Getting Started with MIT App Inventor 2 | for Android

Getting Started with MIT App Inventor 2 App Inventor is a cloud-based tool, which means that you can build apps right in your web browser. This website offers all of the support that you’ll need as you learn how to build your own apps. The App Inventor software, or “service” is at ai2.appinventor.mit.edu. You can get there by clicking the orange “Create” button from any page on this website.

1. Setup Instructions: How to set up your phone for live testing (or, if you don’t have a phone, how to start the emulator).

2. Designer and Blocks Editor Overview: Gives a tour of the App Inventor environment.

3. Beginner Tutorials: Highly recommended as the best way to get started programming in App Inventor.

4. Packaging and Sharing Apps: After you have built an app, you can package it for your phone and you can share it with friends. What’s different in the new version of App Inventor? Find out what’s new App Inventor 2.

Source: Getting Started with MIT App Inventor 2 | Explore MIT App Inventor

TAPS Resources: Mathematics Awareness Months-Sports is the THEME

April is Mathematics Awareness Month

The theme for 2010 is Mathematics and Sports

COD students can join in the fun by reading any of the following sports-related math articles here:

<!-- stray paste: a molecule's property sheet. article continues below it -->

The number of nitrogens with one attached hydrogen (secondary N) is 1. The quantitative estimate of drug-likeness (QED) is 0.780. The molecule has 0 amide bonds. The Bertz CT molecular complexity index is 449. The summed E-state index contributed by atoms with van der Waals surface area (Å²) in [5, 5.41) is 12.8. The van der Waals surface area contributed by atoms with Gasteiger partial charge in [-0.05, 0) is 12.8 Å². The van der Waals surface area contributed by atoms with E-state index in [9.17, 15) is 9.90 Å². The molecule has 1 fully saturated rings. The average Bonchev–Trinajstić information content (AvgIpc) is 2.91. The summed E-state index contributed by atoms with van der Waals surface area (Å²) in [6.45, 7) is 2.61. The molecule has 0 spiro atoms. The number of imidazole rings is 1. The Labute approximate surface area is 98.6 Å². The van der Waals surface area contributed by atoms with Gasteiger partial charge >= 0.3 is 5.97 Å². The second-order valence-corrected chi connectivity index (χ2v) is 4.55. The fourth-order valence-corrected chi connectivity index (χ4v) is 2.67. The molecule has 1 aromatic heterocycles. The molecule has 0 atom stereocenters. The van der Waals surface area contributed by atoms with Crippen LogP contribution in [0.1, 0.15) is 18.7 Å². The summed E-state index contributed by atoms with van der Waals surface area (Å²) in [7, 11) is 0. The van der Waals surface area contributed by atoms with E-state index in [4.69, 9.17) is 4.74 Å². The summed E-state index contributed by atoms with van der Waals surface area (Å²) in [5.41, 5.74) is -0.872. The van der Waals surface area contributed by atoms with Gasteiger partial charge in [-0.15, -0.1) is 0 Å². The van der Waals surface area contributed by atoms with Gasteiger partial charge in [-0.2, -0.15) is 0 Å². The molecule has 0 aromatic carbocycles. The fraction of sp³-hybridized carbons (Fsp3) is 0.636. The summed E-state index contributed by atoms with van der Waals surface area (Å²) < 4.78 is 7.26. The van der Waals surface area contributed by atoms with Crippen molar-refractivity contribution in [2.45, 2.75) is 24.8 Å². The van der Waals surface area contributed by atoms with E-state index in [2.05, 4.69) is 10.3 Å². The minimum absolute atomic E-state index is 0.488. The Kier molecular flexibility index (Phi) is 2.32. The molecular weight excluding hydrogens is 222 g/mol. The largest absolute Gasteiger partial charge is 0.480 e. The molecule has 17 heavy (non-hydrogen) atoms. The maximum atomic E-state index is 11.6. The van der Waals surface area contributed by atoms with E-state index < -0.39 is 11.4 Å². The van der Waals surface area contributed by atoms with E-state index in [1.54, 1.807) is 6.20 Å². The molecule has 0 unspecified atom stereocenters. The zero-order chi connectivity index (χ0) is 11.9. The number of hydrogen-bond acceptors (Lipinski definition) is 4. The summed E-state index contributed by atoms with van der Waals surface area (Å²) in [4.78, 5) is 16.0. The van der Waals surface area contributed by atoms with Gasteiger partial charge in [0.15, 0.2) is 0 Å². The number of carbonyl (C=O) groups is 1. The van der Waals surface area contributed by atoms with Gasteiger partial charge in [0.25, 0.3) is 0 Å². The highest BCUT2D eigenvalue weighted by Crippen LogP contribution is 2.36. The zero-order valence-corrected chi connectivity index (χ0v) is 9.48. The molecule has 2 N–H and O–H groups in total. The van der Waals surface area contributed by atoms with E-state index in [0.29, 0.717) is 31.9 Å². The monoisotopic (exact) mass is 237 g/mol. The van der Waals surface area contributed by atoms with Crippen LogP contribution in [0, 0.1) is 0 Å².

1. Binomial Baseball “Programmable calculators can be used to play simulated baseball games. [] The use of random numbers to determine hits and outs introduces the student to the Monte Carlo method in a familiar context.”
  2. Designing A Baseball Cover “Problems in design, even those of a rather frivolous nature, can produce some very interesting mathematics. Consider the 130-year-old problem of designing the cover for a baseball. Early experimental work on this problem involved the freehand drawing of plane figures. We will use geometric insight and calculus to give a relatively easy solution of the problem in space. Next, a differential equation will be derived that gives a mathematical solution with plane figures, in the style of the early efforts. Finally, we will see how well trial and error have worked, by looking at the cover design that is currently used in the manufacture of major league baseballs.”
  3. Building Home Plate: Field of Dreams, or Reality? “In the moview Field of Dreams, Kevin Costner’s character, Ray Kinsella, considers building a baseball park in the middle of his cornfield. [] An assistant coach for my nine-year-old son’s baseball team, I was interesting to read in the official league rules the following specifications for home plate:”
  4. A Mathematician Catches a Baseball “In the game of baseball, what strategy does an outfielder employ to catch a fly ball? Recently, Michael McBeath and Dennis Shaffer, who are psychologists, and Mary Kaiser, a researcher at NASA, proposed a new model to explain how this task is accomplished. The model, called the linear optical trajectory (LOT) model, was developed and tested empirically by the three researchers, and it received national attention during the 1995 baseball season. In this paper, seeking to clarify what is written, we develop equations relating the motion of a fly ball to the motion of an outfielder utilizing the LOT strategy. In the process, we provide a mathematical foundation on which the LOT model can rest.”
  5. How To Make A Bank Shot Tennis Ball Paradox Geometric Series From Tennis

Source: MAM2010